Salvaged Vehicles in Georgia
A salvaged vehicle is one that has been damaged so badly that it is considered unsafe to drive, or a “total loss” by the insurance company and not worth fixing. This is usually defined as the damages being 75% or more of the total value of the car. If your car has been wrecked, its disposal or sale must still be recorded by the DDS, and you will have to obtain a salvaged title before officially getting rid of it. If you decide to keep the vehicle even after it has been wrecked, you will need to fill out a Total Loss Claim Payment form with your insurance company, and then make arrangements to have it rebuilt to being roadworthy again.
Rebuilding or Resurrecting a Georgia Salvaged Vehicle
Many people still choose to keep salvaged vehicles for sentimental or novelty reasons, and may even choose to have them rebuilt or resurrected by a licensed rebuilder. If you choose to rebuild your salvaged vehicle and have it retitled as “rebuilt”, you must have it inspected for safety by a state-approved inspection station. You can either have the inspection done at home, or have the vehicle towed to their location. Since the car is not considered safe to drive until it has been inspected, it is forbidden to drive the vehicle directly to the inspection station. In addition to whatever the inspection station charges, you will pay an inspection fee on top of a title fee to the DDS.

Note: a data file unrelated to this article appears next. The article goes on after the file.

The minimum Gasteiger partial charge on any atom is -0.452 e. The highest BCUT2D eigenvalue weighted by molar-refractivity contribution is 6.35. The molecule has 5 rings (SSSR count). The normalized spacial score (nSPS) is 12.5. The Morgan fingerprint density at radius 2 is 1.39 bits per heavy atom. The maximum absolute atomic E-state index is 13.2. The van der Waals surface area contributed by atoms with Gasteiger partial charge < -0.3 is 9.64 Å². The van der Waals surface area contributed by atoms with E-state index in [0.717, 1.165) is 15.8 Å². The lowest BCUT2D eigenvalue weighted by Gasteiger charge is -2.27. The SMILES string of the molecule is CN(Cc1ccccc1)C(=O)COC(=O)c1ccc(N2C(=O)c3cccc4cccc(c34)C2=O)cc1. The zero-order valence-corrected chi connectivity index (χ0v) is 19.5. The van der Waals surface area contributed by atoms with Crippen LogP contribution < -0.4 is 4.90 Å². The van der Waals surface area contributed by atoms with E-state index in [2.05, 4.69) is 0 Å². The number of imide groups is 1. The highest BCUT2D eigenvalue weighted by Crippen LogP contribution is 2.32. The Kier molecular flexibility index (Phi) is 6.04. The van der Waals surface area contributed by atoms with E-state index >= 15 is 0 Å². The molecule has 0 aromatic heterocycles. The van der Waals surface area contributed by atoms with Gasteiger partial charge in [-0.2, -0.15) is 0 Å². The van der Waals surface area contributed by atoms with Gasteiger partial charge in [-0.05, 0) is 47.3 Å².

Consequences of Owning and Operating a Georgia Salvaged Vehicle
Salvaged vehicles, even if rebuilt, have a considerably lower resale value than their original-condition counterparts. You can expect to get only 30-50% of the typical resale value, even if it appears to now be in excellent condition. This is because there are too many unknown variables of what might be wrong with it, even if it has been properly inspected. Additionally, many insurance companies will not pay off on a vehicle which is totaled a second time. You are taking a major loss if anything happens to your salvaged/rebuilt car. They are also notoriously difficult to obtain financing for, as they are seen as major risks.
Although it is entirely possible to rebuild a salvaged vehicle to safe conditions again (or find a great deal by buying a salvaged title at a low price), it’s generally advised against doing so. If you do not know much about salvaged cars and rebuilding, the best option is simply to sell your wrecked car for parts and scraps, thereby cutting your losses. You should also be on the lookout for anyone who attempts to sell a vehicle with a salvaged title without disclosing its nature to you, as this practice is common in some places.